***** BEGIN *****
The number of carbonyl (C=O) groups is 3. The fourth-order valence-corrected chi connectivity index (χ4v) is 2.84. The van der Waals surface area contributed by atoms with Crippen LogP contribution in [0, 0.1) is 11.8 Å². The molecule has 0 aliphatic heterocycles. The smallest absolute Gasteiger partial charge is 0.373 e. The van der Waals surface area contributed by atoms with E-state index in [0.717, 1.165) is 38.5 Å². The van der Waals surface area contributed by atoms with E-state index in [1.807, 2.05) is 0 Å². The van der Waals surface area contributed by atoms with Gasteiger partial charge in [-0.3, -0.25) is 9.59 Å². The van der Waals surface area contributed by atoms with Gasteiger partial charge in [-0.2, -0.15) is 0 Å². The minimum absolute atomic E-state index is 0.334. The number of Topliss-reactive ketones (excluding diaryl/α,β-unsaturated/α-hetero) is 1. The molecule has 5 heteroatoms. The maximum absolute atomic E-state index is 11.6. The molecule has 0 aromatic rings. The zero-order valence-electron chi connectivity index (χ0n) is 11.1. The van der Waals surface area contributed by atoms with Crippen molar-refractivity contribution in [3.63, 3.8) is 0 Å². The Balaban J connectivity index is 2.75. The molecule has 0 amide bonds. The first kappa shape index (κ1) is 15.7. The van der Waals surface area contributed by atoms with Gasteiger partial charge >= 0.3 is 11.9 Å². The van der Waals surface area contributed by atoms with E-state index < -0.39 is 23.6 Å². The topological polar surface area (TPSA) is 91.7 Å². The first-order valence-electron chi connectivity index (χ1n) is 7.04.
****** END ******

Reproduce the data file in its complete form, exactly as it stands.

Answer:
The number of carbonyl (C=O) groups is 3. The fourth-order valence-corrected chi connectivity index (χ4v) is 2.84. The van der Waals surface area contributed by atoms with Crippen LogP contribution in [0, 0.1) is 11.8 Å². The molecule has 0 aliphatic heterocycles. The smallest absolute Gasteiger partial charge is 0.373 e. The van der Waals surface area contributed by atoms with E-state index in [0.717, 1.165) is 38.5 Å². The van der Waals surface area contributed by atoms with E-state index in [1.807, 2.05) is 0 Å². The van der Waals surface area contributed by atoms with Gasteiger partial charge in [-0.3, -0.25) is 9.59 Å². The van der Waals surface area contributed by atoms with Gasteiger partial charge in [-0.2, -0.15) is 0 Å². The minimum absolute atomic E-state index is 0.334. The number of Topliss-reactive ketones (excluding diaryl/α,β-unsaturated/α-hetero) is 1. The molecule has 5 heteroatoms. The maximum absolute atomic E-state index is 11.6. The molecule has 0 aromatic rings. The zero-order valence-electron chi connectivity index (χ0n) is 11.1. The van der Waals surface area contributed by atoms with Crippen molar-refractivity contribution in [3.63, 3.8) is 0 Å². The Balaban J connectivity index is 2.75. The molecule has 0 amide bonds. The first kappa shape index (κ1) is 15.7. The van der Waals surface area contributed by atoms with Gasteiger partial charge >= 0.3 is 11.9 Å². The van der Waals surface area contributed by atoms with E-state index < -0.39 is 23.6 Å². The topological polar surface area (TPSA) is 91.7 Å². The first-order valence-electron chi connectivity index (χ1n) is 7.04.